Katherine Millersdaughter recently went from being a partnered, stay-at-home mother of two girls to a newly single mom trying to support herself and her family on the salary of a part-time instructor at the University of Colorado.

Yet she's been able to stay in her old neighborhood and keep her daughters in their old school by securing a spot in North Haven, the third and largest cooperative housing site of the Boulder Housing Coalition.

"My kids love it here," Millersdaughter said. "It's the proverbial village that it takes to raise a family."

Located at the corner of Ninth and North streets in the Mapleton Hill neighborhood, the building that opened as North Haven in October used to consist of eight two-bedroom apartments operated by Boulder Housing Partners.

Boulder Housing Coalition, a nonprofit, community housing-development organization with many of the capabilities of a housing authority, bought and converted the building into a 22-bedroom cooperative house that includes two, two-bedroom apartments reserved for families and another 18 bedrooms arranged around a large common area.

The 26 residents range in age from four to 65 and include three single mothers with their children. The affordable rent combined with the bulk buying power of the co-op means residents can live within walking distance of downtown on $12,000 a year. Organizers said they easily could have filled the co-op four times over.

Advocates for cooperative housing say communal living has the potential to meet many of Boulder's stated goals on affordable housing, alternative transportation and carbon emissions. And the city has supported cooperative housing with substantial grants to Boulder Housing Coalition for each of its three co-ops -- North Haven, Masala and Chrysalis.

Yet city regulations make it difficult or even impossible to develop more of this kind of housing, advocates say. There's not a single co-op in Boulder currently operating under the city's cooperative housing ordinance, although there are believed to be several dozen organized under rules governing boarding houses. Others simply operate illegally.

The biggest culprit is Boulder's occupancy ordinance, which says that no more than three unrelated people can live together in a house or apartment. But parking and setback requirements also limit the ability to develop more cooperative housing.

Advocates hope a new City Council, with several members who campaigned on finding flexible solutions to the city's housing challenges, will take a fresh look at the city's rules and regulations and find a way to make it easier to build more cooperative housing.

"Folks in Boulder say we want our community to be affordable and sustainable, but policy-wise, there are some positions that make that harder to accomplish," said Sabrina Sideris, board president of the Boulder Housing Coalition.

Sideris moved out of Masala earlier this year after living there for six years because her girlfriend runs a business from home, a difficult fit with the sometimes frenetic life in a co-op.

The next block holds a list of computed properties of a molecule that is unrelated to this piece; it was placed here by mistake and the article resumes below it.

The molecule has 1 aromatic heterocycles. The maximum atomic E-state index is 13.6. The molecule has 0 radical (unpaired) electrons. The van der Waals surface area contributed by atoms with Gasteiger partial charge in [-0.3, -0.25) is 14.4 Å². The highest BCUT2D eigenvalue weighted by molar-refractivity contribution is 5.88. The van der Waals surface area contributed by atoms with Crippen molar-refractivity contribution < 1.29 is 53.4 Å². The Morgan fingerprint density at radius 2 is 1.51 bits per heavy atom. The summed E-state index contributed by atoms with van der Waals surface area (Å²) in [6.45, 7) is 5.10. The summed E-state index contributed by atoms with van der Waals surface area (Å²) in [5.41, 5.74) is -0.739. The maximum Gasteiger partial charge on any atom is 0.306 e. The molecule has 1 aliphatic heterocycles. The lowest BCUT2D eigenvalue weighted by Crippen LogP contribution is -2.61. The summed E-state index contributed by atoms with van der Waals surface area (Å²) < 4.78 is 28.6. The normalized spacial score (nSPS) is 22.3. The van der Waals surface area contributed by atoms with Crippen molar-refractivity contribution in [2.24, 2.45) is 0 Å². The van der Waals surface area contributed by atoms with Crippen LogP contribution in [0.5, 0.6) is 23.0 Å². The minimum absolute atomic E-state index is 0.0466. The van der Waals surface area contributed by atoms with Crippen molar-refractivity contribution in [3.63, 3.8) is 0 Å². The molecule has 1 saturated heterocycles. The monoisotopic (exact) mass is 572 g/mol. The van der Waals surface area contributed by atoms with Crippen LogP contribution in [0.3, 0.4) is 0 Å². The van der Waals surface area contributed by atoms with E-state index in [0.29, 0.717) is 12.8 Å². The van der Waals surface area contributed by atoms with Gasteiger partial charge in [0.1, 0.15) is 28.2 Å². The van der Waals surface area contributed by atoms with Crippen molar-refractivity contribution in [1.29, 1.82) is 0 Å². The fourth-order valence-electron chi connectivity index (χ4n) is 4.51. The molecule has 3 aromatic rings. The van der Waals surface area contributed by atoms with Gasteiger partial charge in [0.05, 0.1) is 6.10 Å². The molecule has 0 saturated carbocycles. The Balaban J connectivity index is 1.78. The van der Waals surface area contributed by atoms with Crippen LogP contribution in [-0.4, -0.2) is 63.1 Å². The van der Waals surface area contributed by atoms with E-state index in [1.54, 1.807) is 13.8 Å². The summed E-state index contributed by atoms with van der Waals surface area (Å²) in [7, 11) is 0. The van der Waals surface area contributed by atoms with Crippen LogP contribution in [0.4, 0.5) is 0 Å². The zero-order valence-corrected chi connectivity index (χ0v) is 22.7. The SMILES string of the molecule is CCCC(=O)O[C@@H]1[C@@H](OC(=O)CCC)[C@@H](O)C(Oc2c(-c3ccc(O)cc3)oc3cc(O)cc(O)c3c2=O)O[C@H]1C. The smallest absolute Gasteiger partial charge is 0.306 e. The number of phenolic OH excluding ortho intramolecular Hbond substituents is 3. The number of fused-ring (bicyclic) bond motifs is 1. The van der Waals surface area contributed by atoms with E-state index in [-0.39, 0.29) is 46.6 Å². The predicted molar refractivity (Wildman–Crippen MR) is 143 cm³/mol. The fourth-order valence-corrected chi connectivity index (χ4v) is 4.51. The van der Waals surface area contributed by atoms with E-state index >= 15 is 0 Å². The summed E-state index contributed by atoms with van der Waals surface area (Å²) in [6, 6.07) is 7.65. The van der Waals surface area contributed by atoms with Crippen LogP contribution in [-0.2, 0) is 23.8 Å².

'I was afraid of solitude'

But Sideris remains passionate about expanding access to cooperative housing in Boulder.

When people live separately, it increases their costs and their impact on the environment, she said. Eight apartments means eight leaky sinks, eight toilets, eight refrigerators.

Co-op residents share facilities, meaning a larger number of people can use fewer appliances, less energy and less water. They can share pots and pans and tools, and they can also pool their resources to buy food in bulk.

The rent at North Haven is $550 a month for a room, but much deeper cost savings occur for food and utilities.

The residents of co-op housing include some graduate students, but also artists, writers, people working in the nonprofit sector and people starting their own businesses.

Co-op housing provides a way for members of the creative class who don't come from wealth to live in and contribute to Boulder, Sideris said.

It also meets emotional needs that residents say would be hard to meet elsewhere.

Living at North Haven provides Millersdaughter with much-needed adult company.

"I wanted the community," she said. "I wanted the big family dinners. I wanted the voices. I was afraid of solitude."

Millersdaughter has one of the two two-bedroom apartments that stand apart from the main building, but she frequently joins the rest of the community for dinner, and her children are in and out of the common room.

Zane Selvans, a coalition board member who lives at Masala, 744 Marine St., an 11-bedroom co-op in a historic home, said he's enough of an introvert that it takes a lot of energy to seek out social interaction outside his home. Living at Masala prevents him from becoming too isolated, he said.

Ellie Haberl, a graduate student in education at the University of Colorado, lived "in community" for a summer in Scotland and felt cared for and able to care for others in a way she had not in other living situations.

She had just moved to Boulder to begin a Ph.D. program, and she wanted a community around her. She found it in North Haven.

"I know that's an important part of happiness for me," she said.

Haberl describes the advantages and challenges as being one and the same.

"Whatever you're working on in yourself, living in community brings that up and gives you a chance to heal it," she said.

But she's quick to add that co-op living isn't all about self-improvement. It's also "just a really fun, joyful, playful environment."

Breaking bread

On a recent Thursday evening, several residents of North Haven worked together in a large kitchen to make dinner for the entire house. There was red sauce, pasta, spaghetti squash, salad, black beans and pesto.

The co-op buys many products in bulk, but also makes weekly trips to the Boulder Farmers' Market. Pooling their resources means the residents buy local, organic food while staying within their budget.

Before the meal, the residents gather in a circle, hold hands, welcome their guests -- including a Daily Camera reporter and photographer -- and express their gratitude.